Techrules Ren RS Single-Seater Diesel-Electric Hypercar Coming To Geneva With 1,305PS

China-based Techrules is bringing the Ren RS electric hypercar to the 2018 Geneva Motor Show, on March 6.

Previewed at last year’s Swiss automotive event, it’s designed for track-use only and comes in a single-seat configuration, with a lightweight construction, and futuristic styling courtesy of Giugiaro.

The Techrules’ Ren RS will be available with either four or six electric motors. In its most potent form, it uses two motors at the front and four at the rear, delivering a total of 1,305PS (1,287hp). This allows it to sprint from 0 to 100km/h (0-62mph) in 3 seconds, and up to a top speed of 330km/h (205mph).

Feeding the electric motors is a diesel range extender, along with a 28kWh battery pack. The small automaker claims a range of up to 1,170km (727 miles), with 80 liters of fuel in the tank.

Besides having an entirely new product that’s finalized, Techrules is also currently in talks with different potential international automotive partners. The automaker wants to form strategic alliances that would assist them with the production and launch of vehicles in global markets.

Meanwhile, they’re also making “significant investments” into R&D, creating and testing various components for different types of turbines, belonging to both commercial as well as passenger vehicles.

  • fabri99

    Why don’t chinese car makers enter motorsport? They sure have enough money for a motorsport programme and some are extremely promising (what about a NIO LMP1 car?) and they could save many dying motorsport (again LMP1). Some are trying small things (NIO and Techeetah in FormulaE for istance) but I reckon a wider and more important participation could improve brand perception a lot, especially in the reluctant European market.

    • RDS Alphard

      Maybe because you earn more (money wise) via selling cars instead of put it into competition? Plus a lot of motorsport don’t have regulation for EV, yet.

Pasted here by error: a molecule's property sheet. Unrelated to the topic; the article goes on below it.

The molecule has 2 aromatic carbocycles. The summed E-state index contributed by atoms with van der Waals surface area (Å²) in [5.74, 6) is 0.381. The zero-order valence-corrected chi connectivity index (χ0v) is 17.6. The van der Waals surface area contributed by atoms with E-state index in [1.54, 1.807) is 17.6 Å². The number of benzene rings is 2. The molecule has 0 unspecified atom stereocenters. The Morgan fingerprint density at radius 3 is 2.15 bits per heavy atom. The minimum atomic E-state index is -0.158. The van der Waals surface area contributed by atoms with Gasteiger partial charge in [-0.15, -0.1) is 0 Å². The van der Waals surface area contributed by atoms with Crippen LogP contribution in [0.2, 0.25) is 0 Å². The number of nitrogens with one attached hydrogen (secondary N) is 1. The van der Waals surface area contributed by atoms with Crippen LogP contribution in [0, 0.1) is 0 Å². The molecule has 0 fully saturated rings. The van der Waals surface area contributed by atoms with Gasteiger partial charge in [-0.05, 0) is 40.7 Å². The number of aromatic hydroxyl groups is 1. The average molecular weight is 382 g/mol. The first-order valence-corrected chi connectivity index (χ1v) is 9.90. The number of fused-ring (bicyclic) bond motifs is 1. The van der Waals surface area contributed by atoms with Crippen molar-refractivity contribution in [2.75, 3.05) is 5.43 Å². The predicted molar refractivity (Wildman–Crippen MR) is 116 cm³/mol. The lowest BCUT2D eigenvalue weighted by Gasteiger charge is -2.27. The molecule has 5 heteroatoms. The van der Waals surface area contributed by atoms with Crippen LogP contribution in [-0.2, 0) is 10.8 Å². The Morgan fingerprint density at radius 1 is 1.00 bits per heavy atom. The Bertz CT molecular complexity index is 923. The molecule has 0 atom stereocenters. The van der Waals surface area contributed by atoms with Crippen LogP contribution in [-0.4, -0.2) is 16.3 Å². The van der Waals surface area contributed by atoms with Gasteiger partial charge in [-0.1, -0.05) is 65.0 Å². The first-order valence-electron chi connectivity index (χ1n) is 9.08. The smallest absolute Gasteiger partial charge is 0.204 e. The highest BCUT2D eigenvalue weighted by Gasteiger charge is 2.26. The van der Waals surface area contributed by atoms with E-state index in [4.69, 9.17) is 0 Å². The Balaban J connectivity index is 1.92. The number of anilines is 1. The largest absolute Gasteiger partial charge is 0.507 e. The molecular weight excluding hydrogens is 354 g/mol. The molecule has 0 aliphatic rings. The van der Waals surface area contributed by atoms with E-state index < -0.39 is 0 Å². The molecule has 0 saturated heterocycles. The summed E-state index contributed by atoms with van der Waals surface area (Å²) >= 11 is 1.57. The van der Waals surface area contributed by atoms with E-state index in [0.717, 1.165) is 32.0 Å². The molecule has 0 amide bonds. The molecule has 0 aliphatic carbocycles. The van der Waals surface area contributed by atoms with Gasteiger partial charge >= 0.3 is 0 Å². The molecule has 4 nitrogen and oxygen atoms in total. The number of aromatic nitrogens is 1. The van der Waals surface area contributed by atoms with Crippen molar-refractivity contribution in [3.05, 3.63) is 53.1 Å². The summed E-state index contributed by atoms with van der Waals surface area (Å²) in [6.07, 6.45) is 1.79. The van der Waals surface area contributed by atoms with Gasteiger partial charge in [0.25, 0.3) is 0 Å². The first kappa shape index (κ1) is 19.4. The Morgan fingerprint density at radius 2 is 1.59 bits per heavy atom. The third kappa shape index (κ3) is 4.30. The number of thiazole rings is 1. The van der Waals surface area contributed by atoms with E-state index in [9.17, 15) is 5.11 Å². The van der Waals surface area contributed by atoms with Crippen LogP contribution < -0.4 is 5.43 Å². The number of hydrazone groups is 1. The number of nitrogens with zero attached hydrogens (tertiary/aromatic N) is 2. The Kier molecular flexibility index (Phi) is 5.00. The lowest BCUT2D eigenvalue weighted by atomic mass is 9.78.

• fabri99

        It’s not all about money though, is it. Seeing a chinese car maker succeed in a tough motorsport may induce buyers to trust it more. And gaining trust is absolutely fundamental for chinese/non-established automakers.

    • SteersUright

      You’re right! They should! South Koreans too! Would love to see Hyundai race.

    • The problem is they haven’t see the value of it, Motorsport in China is still in its infancy, the most popular are Rallying due to the fact that one of the first races in China after the war is rallying in the 80s. And second would be F1 due to Shanghai GP that showed people what racing car is all about. Third is drifting, due to influence from Japan and the fact that the generation of car lover in China is mostly from the 90s who grew up watching Japanese tuner.

      But yeah endurance racing is emerging there, a lot of regional GT3 series and the fact we got Jackie Chan DC Racing conquering races in Europe and Asia. It’s just regular Chinese did not care about racing and winning for choosing their cars. So I’m not surprised they didn’t take up motorsport that much.

  • Bash

    Another try to break a record or something!! but a Diesel-EV, that is something new!

  • dean

    useless, I’m going to wait for the upcoming electric-nuclear fusion hybrid from afganistan that has 864,772 hp and 217 motors, and can lap the ring in 3.7 seconds

  • I really didn’t see the point of it, yeah the specs are impressive. But like that NIO EP9, it feels easily forgotten.

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